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Know why Facebook will stop using facial recognition!

Face recognition is most beneficial, according to Pesenti, when it runs alone on a person’s device – such as unlocking iPhones – rather than connecting to an external server, as Facebook’s technology did.

The social media behemoth is turning off its technology that recognises people in photographs. We examine why the change was made and what it means for users.

Facebook has said that it will delete approximately 1 billion “faceprints” used as part of a facial recognition system for photo tagging due to concerns about the technology.

Face recognition technology will be phased out in the next weeks, according to Meta, the business formerly known as Facebook. According to Meta’s vice-president of artificial intelligence Jerome Pesenti, a third of Facebook’s users, or around 1 billion people, had signed up for the service.

Is the firm genuinely concerned about people’s privacy, or is this merely a public relations stunt?

What was Facebook’s strategy for utilising facial recognition technology?

When consumers agreed to allow facial recognition, Facebook scanned their “faceprint” and used it to find photographs and videos of them on the platform, suggesting that they be tagged.

It was also used to determine if someone else was impersonating that user on Facebook, as well as assisting persons with visual impairments by identifying who was in a photo.

Why is Facebook putting a stop to it?

While facial recognition technology is a useful tool for confirming identification, Pesenti believes that it requires robust privacy and transparency controls to allow people to determine how their faces are used. He mentioned that there are “many concerns” regarding the role of facial recognition technology in society, and that authorities are still catching up.

“Amid this ongoing uncertainty, we believe that limiting the use of facial recognition to a narrow set of use cases is appropriate,” he said.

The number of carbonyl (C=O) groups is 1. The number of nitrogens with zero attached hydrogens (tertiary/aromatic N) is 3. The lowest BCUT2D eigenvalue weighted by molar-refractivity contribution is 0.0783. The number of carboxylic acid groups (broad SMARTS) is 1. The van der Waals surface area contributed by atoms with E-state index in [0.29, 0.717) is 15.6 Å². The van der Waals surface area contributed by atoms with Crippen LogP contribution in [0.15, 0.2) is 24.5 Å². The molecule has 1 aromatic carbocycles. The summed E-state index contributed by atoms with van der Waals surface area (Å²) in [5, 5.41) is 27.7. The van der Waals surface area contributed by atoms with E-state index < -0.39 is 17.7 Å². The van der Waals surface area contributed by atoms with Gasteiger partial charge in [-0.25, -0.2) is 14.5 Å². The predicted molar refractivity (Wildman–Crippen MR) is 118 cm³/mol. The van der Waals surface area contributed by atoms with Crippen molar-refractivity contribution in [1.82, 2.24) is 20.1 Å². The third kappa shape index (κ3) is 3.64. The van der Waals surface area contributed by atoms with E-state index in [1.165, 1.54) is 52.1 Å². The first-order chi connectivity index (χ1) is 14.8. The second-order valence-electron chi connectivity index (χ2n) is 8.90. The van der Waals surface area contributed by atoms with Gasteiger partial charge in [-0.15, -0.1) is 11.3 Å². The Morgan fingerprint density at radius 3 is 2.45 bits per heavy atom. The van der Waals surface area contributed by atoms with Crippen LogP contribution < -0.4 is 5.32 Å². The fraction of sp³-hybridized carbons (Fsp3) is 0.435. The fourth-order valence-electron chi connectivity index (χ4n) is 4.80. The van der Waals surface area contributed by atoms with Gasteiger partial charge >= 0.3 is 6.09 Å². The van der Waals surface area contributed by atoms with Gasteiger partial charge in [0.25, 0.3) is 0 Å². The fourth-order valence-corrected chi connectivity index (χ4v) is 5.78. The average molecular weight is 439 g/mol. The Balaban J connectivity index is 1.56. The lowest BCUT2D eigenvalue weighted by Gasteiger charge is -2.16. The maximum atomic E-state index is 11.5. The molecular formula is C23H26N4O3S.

Face recognition, according to Pesenti, is most useful when it operates only on a person’s device – such as unlocking iPhones – rather than connecting with an external server, as Facebook’s technology did.

It comes after the release of tens of thousands of internal papers by Facebook whistleblower Frances Haugen, which has sparked widespread criticism of the company’s stance toward user privacy and safety.

What happens to photographs that have been labelled?

There will be no changes to current tagged photographs or videos that were labelled using the technology, according to a Facebook spokeswoman, but there will no longer be a suggested tag.

What does this entail for persons who are blind or have low vision?

People can still add text and tags to their photographs and videos, but Facebook will no longer recommend them automatically.

What will our faceprint look like?

It will be deleted, according to Facebook. Facebook has stated that the faceprint will not be maintained if you opted out of the service prior to this, never signed in, or cancelled your account.

Is there any evidence of a data breach or the selling of faceprint data?

Facebook previously stated that the account user was the only one who had access to the faceprint, and a spokesman confirmed that no one else had access to the data.

Is it going to be replaced by something else?

Meta believes there are “a number of potentially great use cases for face recognition in the future,” according to the spokesman, and it’s something the firm will look into, but privacy, control, and openness will be paramount.

“For each potential future application, we’ll continue to be public about its intended use, how people can have control over these systems and their personal data, and how we’re ensuring the technology lives up to our responsible innovation framework,” he said.

While battling an increasingly poor public image in recent months, Meta is changing its focus to developing the metaverse and attempting a slew of new initiatives.

Written by IOI

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